JUST IN: GOP healthcare bill to undergo major revisions

A revised version of the Senate’s recently-drafted healthcare bill could come as early as Monday, according to a report in Bloomberg, as Senate Majority Leader Mitch McConnell pushes for a vote to take place before the lawmakers take their July 4 recess.

Some senators are demanding changes to the bill, which faces a slim path to passage, as McConnell can only afford two defections and still pass the new healthcare legislation, which was released in draft form for the first time Thursday.

It’s like the time Speaker Paul Ryan tried to pass a House bill in May before being slapped down by conservative and moderate GOP factions, but McConnell is facing a much smaller margin of error to pass H.R. 1628.

Republicans identified as possible holdouts on the vote include Nevada’s Senator Dean Heller, Susan Collins of Maine, Bill Cassidy of Louisiana, Rand Paul of Kentucky, Ted Cruz of Texas, Mike Lee of Utah and Ron Johnson of Wisconsin.

The Congressional Budget Office is expected to issue an analysis early this week regarding the number of Americans who may lose health insurance under the new bill.

The CBO has said that the House version, which cuts $834 billion from Medicaid and $664 billion in tax cuts, would cause 23 million Americans to lose their health insurance by 2026.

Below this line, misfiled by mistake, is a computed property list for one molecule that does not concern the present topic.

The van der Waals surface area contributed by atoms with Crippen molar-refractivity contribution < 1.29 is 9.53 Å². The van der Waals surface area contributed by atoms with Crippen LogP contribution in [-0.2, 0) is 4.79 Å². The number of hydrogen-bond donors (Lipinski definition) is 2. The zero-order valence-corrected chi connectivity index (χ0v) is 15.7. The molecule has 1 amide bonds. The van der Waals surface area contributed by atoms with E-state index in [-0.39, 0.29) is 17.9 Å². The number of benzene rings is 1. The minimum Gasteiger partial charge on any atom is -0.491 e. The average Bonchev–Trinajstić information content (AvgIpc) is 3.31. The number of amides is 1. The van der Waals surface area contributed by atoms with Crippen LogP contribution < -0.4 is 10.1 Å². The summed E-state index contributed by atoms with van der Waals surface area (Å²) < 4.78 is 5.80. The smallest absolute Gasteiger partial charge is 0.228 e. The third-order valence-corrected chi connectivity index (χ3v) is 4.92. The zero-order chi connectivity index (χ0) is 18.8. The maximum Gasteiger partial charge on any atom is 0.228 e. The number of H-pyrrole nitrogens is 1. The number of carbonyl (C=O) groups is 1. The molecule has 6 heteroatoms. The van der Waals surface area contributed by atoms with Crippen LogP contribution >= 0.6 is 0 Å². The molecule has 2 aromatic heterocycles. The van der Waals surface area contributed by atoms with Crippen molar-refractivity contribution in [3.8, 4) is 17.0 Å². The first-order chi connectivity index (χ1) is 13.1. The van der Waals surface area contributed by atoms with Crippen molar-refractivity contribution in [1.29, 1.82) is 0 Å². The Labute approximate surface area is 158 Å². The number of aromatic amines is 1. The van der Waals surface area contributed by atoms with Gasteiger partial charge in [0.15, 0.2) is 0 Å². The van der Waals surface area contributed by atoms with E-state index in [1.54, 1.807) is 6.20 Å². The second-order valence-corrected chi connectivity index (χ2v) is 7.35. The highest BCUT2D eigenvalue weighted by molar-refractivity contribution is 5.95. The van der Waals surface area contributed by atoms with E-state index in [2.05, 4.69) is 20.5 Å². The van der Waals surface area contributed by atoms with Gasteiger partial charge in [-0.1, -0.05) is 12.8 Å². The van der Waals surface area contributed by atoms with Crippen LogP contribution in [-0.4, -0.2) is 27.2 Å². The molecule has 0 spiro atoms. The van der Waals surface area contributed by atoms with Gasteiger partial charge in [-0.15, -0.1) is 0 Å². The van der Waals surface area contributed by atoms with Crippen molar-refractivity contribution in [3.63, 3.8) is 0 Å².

No. 2 Republican leader Senator John Cornyn of Texas has predicted that McConnell will likely introduce a revised bill in the Senate on Tuesday in a move which would spark a 20-hour debate later in the week, followed by an all-night “vote-a-rama” to consider an untold amount of amendments — some of which are designed by Democrats to obstruct the process — before taking a final vote on Friday morning.

But there’s always the chance that the vote could be delayed until after the break, which is what most Democrats and some Republicans have been hoping for as they call for more time to examine the proposed healthcare bill.

Potential revisions to the measure include more funding to combat opioid addiction, and some are concerned about the proposed one-year ban on funds for Planned Parenthood.

The Senates’s bill gives more assistance to the needy than the House bill does, with some calling it a “watered-down version of ObamaCare.”

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